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In an age of strictly defined stylistic directions in jazz, Dopolarians ventures into decidedly “inside-outside” territory. The innovative yet organic intergenerational group — bassist William Parker, tenor saxophonist Kidd Jordan, vocalist Kelley Hurt, drummer Alvin Fielder, pianist Chris Parker and alto saxophonist/saxello player Chad Fowler — is onto something fresh and contextually revitalizing.
Garden Party, Dopolarians’ debut recording, succeeds in fulfilling a stated mission of creating a more rootsy, accessible avant-garde sound. They create new syntheses while also recalling the blending of free improv with sweet, simple melodic structures — think folk tunes and nursery rhymes from alternate universes — and the infectious rhythmic elements found in seminal avant-garde statements by Ornette Coleman, Albert Ayler and the Art Ensemble of Chicago.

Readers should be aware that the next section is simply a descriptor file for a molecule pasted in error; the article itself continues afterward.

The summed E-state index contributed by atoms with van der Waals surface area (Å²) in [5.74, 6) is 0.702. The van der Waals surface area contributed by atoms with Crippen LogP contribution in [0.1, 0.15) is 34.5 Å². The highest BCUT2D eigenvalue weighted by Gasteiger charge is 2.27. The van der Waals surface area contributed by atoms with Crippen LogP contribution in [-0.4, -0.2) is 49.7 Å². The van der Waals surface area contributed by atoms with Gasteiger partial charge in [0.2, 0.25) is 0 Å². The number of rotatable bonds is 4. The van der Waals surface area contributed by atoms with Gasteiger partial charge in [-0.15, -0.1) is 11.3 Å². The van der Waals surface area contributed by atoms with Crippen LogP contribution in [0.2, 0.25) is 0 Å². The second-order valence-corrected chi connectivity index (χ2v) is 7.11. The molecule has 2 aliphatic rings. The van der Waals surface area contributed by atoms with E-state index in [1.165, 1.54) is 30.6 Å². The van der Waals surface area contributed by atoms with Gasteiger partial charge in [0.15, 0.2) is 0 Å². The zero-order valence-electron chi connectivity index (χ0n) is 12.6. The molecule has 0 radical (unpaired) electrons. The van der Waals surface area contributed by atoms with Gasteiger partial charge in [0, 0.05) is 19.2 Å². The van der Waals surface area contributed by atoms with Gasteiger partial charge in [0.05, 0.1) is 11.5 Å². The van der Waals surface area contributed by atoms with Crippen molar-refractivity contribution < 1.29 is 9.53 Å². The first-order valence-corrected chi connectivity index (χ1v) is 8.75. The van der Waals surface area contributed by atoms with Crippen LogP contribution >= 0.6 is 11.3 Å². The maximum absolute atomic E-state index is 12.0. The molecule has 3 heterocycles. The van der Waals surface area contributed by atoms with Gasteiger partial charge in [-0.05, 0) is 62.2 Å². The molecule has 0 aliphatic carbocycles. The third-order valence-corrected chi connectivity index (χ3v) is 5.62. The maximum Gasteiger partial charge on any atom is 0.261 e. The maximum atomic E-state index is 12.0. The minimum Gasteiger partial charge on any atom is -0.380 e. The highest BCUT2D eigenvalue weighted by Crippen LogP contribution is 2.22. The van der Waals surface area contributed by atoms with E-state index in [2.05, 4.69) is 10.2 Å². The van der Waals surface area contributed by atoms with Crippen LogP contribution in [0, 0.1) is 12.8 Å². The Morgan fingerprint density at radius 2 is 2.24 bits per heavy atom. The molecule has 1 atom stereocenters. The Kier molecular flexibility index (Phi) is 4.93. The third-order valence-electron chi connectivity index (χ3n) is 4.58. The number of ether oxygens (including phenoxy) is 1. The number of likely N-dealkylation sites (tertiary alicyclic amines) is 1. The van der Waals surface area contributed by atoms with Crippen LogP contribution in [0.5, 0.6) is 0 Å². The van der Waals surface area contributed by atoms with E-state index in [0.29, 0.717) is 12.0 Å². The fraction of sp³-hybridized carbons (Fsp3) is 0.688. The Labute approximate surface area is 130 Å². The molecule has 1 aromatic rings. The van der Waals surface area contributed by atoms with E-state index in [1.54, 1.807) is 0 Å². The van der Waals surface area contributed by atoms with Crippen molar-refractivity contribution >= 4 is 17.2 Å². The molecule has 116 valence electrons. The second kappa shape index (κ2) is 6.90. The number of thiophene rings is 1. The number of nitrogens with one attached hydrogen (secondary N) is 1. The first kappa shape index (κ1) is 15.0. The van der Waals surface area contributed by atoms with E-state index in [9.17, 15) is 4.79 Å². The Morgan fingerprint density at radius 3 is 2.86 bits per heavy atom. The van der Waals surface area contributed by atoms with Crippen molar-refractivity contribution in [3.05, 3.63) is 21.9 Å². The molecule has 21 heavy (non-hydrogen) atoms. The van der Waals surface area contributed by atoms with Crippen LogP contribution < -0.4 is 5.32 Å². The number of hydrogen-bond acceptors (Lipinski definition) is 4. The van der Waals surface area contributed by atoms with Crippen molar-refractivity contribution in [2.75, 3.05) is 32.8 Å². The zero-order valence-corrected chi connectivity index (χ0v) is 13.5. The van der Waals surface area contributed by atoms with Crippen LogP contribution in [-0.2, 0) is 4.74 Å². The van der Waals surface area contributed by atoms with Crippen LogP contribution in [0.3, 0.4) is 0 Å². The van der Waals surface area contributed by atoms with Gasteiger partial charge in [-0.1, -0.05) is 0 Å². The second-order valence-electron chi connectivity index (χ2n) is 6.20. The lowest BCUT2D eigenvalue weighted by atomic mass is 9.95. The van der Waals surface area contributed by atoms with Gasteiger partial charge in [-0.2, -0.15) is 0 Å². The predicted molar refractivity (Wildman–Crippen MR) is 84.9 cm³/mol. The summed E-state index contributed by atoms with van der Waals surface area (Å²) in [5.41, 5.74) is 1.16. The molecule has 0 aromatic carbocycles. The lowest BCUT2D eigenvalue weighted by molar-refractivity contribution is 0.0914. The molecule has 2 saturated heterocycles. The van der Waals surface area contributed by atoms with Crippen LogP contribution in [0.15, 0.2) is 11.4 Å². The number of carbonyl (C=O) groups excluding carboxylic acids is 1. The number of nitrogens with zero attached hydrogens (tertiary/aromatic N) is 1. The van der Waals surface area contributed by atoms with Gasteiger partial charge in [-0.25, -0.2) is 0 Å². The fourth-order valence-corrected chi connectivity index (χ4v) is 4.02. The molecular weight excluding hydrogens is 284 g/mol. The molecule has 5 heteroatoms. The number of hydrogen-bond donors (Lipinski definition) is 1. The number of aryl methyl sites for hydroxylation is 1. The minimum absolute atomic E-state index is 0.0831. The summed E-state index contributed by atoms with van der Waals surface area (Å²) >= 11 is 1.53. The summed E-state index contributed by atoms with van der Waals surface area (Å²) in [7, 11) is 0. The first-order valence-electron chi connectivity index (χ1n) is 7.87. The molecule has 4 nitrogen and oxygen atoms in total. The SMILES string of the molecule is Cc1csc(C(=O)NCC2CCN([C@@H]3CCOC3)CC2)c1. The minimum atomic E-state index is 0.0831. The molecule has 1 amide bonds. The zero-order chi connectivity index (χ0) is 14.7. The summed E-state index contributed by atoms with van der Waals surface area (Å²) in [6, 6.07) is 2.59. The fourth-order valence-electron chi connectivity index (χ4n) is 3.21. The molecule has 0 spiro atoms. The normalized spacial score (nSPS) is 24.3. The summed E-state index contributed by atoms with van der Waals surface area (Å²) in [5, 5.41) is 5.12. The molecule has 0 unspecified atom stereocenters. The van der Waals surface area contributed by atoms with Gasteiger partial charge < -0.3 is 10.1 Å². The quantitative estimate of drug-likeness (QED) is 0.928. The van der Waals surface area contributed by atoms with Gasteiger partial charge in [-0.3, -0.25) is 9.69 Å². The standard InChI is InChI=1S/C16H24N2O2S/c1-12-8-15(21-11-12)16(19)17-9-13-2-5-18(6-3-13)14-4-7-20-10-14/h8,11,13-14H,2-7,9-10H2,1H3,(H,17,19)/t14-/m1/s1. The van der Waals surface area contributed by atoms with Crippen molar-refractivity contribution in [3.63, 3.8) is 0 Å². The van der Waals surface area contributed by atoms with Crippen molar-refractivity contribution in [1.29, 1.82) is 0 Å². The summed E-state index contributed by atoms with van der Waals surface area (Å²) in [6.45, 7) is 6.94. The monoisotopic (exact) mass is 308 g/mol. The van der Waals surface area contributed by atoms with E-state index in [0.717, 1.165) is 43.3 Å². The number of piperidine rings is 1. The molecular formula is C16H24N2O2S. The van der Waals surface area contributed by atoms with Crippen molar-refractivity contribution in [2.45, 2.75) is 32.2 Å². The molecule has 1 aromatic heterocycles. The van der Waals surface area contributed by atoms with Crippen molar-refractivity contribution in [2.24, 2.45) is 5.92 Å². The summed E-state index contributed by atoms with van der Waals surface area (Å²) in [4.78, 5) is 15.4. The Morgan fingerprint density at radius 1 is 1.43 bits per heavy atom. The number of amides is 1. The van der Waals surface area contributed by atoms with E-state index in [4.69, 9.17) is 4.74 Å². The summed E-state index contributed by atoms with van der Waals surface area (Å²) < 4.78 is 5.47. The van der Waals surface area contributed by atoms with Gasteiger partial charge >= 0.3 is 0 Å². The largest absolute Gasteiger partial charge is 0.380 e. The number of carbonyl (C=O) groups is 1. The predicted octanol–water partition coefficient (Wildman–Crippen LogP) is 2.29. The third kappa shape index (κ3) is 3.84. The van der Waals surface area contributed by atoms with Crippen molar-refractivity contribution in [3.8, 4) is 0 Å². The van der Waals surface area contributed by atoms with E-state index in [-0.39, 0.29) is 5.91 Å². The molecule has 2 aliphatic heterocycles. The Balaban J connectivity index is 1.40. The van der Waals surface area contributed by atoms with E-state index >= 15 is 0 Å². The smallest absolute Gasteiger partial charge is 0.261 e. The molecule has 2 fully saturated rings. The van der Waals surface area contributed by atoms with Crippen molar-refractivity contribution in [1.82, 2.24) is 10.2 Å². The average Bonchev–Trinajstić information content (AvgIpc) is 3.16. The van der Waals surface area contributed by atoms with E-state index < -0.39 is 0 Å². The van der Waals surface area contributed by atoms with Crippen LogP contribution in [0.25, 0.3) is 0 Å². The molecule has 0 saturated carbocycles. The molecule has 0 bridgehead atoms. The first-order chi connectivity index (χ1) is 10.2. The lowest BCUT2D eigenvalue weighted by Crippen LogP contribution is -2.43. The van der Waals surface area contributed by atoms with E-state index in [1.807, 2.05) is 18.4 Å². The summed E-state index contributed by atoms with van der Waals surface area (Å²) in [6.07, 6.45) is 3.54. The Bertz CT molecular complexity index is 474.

Despite prior musical alliances among the players — Jordan and Fielder had worked together for decades — this recording represents the first meeting of this aggregate, and the release is the first on Fowler’s new Mahakala label. The recording date was also the last for revered veteran AACM elder Fielder, who died in January 2019, lending the effort a poignant tinge.
Variety enhances the musical map. “C Melody” begins with an open, ecstatic spirit and Fielder’s rumbling toms, while “Dopolaria” shifts from a balladic luster to wilder turf, its dusky melody loosely wending throughout. “Father Dies; Son Dies,” featuring a stellar piano solo by Chris Parker, leans into bebop without fully committing, while “Guilty Happy” and the closing “Impromptu” oscillate between melodic buoyancy and blissful anarchy.
Midway through, vocalist Hurt’s delightful title track, “Garden Party,” nudges listeners into a weirdly enchanting detour, a giddy sung-spoken tale of backyard bunnies in which Beatrix Potter meets avant-jazz menageries of sounds and attitudes. Hurt’s final chanted word, fittingly, is “outside,” here loaded with double meaning. — Josef Woodard
Featured photo by Marc Pagani.